She said service Facebook-owned messaging on Thursday: WhatsApp is offering support for audio and video calls for its desktop app, providing convenience for countless people sitting in front of computers.
And WhatsApp explained that its application for the desktop of approximately five years old for the Windows and Mac operating systems Supports One-to-one calls at present, but is expanding this feature to include voice and video conference calls in the future.
Video calling works seamlessly for both portrait and landscape orientation, and the desktop app is set to always be on top so you never lose video chats in a browser tab or the pile of open windows.
Speaking of that, support for audio and video calls is not extended to the WhatsApp web app at this time.
Support for the new feature should be useful to the millions of people who use the WhatsApp desktop app every day, and have had to use Zoom or Google Meet to make one-on-one video calls across the desktop.
WhatsApp, which is used by more than 2 billion people, did not share the prevalence of audio and video calls on its platform, but said: It handled more than 1.4 billion calls on New Year’s Eve.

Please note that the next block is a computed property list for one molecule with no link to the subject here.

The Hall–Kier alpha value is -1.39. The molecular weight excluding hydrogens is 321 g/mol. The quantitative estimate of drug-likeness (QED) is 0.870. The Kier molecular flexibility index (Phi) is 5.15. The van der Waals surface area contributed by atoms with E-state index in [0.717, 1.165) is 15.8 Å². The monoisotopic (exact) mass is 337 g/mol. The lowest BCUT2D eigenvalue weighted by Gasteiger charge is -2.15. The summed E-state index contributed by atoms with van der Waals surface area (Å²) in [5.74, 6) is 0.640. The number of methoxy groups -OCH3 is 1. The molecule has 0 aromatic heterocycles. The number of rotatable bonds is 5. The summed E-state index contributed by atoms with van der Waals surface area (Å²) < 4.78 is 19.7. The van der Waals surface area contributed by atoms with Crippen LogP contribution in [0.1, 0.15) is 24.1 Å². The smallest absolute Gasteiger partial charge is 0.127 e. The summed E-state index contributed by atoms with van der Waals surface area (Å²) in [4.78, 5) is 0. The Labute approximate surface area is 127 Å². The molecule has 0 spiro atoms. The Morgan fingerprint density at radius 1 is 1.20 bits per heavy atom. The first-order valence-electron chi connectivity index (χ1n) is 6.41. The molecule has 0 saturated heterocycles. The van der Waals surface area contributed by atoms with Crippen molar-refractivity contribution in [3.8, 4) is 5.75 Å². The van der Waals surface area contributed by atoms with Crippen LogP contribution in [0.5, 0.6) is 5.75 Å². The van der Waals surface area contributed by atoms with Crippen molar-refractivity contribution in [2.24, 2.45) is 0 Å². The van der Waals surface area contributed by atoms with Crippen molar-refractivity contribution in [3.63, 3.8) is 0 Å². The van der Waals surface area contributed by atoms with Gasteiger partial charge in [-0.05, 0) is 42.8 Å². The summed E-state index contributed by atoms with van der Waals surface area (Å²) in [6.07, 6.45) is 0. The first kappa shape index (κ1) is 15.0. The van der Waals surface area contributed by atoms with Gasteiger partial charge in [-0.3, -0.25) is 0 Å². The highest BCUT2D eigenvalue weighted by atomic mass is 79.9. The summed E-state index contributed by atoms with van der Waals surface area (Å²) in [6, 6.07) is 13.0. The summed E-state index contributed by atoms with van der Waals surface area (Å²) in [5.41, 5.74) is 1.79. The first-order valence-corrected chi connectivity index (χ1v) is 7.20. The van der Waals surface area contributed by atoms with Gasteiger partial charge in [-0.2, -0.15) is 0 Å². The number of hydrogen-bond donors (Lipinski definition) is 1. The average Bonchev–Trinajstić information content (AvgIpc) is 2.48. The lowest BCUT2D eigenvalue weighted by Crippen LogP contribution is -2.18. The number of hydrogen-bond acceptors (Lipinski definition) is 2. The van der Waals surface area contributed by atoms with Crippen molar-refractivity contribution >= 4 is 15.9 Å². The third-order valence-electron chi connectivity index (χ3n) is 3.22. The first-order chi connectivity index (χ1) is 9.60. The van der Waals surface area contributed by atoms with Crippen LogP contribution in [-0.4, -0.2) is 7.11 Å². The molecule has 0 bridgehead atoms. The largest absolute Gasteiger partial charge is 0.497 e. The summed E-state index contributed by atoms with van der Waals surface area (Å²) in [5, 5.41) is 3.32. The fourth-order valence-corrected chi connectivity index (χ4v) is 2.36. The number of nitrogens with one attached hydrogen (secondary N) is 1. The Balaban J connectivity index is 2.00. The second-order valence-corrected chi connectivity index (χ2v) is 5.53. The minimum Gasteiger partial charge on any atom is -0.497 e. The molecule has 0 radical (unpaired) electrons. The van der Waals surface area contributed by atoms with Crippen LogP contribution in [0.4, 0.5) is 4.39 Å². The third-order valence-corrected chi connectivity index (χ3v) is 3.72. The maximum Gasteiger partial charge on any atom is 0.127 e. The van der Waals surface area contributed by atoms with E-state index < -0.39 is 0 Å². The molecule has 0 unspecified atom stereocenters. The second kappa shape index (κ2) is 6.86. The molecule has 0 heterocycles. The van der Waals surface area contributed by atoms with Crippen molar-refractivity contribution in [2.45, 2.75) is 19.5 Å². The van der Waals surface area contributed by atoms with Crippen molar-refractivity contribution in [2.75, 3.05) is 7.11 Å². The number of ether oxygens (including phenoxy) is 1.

And just like the 100 billion messages that WhatsApp processes through its platform every day, voice and video calls are also encrypted end-to-end.
And after the service became famous for taking months to add enhanced features to its app, it is clear that WhatsApp has gotten faster in adding new features in the past year.
And in late January, Facebook added biometric fingerprint, face, or eye print authentication to the WhatsApp desktop and web app, an additional layer of protection that makes more sense after today’s update.
It also launched ephemeral messages, photos and videos late last year, and launched a payments service in India, its largest market by number of users.